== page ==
Inhibits self-healing mechanisms of mucus

36

How can NSAIDs breach stomach defences?

Inhibit prostaglandins so decrease mucus and alkali secretion
Some converted into benign non-ionised form by stomach acid so they can pass through mucosa and be re-ionised in surface epithelial cells and become harmful

37

What are the stages of stomach motility?

Relax to accommodate food --> rhythmically contract to break down large particles --> slow delivery of chyme to duodenum

38

How is receptive relaxation of the stomach brought about?

On swallowing a neural reflex via the vagus nerve and nerve plexuses --> active relaxation of tension in stomach wall

39

What is the purpose of receptive relaxation in the stomach?

Prevent pressure increase within the stomach to reflux is limited

40

How is the wave of peristalsis in the stomach brought about?

Pacemaker in the cardia region fires about 3x a minute to cause contraction of longitudinal and circular muscle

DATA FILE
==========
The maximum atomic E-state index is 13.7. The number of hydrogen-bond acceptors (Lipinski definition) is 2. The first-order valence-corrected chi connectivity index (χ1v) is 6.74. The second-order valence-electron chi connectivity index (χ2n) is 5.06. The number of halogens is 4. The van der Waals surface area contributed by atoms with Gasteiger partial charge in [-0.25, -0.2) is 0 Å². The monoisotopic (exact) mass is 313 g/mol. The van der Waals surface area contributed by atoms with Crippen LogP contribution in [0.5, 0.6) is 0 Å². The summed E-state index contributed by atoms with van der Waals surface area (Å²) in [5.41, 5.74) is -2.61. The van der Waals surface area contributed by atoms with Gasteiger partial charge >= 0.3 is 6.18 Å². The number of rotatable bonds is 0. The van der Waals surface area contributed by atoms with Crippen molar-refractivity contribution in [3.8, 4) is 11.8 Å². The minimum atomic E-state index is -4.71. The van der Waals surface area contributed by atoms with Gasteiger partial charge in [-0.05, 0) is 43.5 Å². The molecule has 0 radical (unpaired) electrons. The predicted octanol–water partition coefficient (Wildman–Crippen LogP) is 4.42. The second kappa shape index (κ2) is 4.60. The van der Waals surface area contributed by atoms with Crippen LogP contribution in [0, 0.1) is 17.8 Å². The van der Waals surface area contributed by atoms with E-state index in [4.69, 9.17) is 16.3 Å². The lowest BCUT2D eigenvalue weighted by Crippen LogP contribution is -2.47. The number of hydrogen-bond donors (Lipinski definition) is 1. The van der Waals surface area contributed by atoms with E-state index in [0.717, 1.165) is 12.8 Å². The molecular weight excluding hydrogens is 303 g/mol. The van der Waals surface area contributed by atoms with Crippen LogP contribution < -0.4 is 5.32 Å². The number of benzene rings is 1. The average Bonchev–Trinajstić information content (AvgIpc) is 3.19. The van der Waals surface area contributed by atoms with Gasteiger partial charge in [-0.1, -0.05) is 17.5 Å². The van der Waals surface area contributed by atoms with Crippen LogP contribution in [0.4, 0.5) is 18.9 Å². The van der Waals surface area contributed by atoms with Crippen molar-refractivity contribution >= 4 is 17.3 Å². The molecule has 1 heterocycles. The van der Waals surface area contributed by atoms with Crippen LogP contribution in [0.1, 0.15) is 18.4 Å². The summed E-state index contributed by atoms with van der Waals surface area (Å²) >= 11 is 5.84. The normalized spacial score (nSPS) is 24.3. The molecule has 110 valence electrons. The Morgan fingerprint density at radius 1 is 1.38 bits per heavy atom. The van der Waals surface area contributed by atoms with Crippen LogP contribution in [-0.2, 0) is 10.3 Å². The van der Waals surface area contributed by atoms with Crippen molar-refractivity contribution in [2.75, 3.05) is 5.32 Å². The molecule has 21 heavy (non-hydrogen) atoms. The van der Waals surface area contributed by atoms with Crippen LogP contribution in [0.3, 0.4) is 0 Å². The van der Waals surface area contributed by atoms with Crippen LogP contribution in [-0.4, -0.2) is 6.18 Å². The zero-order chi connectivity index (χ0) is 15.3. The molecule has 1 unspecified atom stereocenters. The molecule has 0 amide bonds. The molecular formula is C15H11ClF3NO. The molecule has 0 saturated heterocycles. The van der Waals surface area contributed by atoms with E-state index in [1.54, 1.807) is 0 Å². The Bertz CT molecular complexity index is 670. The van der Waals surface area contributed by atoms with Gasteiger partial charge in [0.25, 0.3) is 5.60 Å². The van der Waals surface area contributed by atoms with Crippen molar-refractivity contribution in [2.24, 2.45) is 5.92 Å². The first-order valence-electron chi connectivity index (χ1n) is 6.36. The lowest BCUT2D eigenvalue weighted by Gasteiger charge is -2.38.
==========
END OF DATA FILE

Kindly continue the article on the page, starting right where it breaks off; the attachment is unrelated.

41

How does the wave of peristalsis change as it moves across the stomach?

Slow at top where the stomach is wider as more cells have to be stimulated --> antrum accelerates as fewer cells

42

What does the acceleration of the wave of peristalsis across the stomach cause to happen to the stomach contents?

Inertia or larger lumps means they are overtaken by the wave and pushed back into fundus

43

How is chyme delivered slowly to the duodenum?

Initially Pylorus is open so a small squirt of chyme is ejected but the peristaltic wave shuts Pylorus so chyme is returned to the stomach

44

How is the control of gastric emptying exerted?

Intestinal hormones signal to stomach how much chyme it can facilitate and rate of peristaltic wave acceleration is altered to change the volume of chyme ejected

45

What is detected in the duodenum which causes it to signal to the stomach that it can accommodate a large volume of chyme?

Fat
Low pH
Hypertonicity

46

Is the frequency of peristaltic wave in the stomach constant?

Yes

47

Why does the midgut have to make a loop as it develops?

Runs out of space due to the rapid enlargement of itself and the liver

48

What does the midgut use as its axis when forming a loop?

SMA connected to the yolk sac via the vitelline duct

49

What does the formation of a loop by the midgut result in?

Cranial and caudal limbs

50

Does the cranial or caudal midgut limb elongate more?

Cranial

51

What are the adult derivatives of the cranial midgut limb?

Distal duodenum
Jejunum
Proximal ileum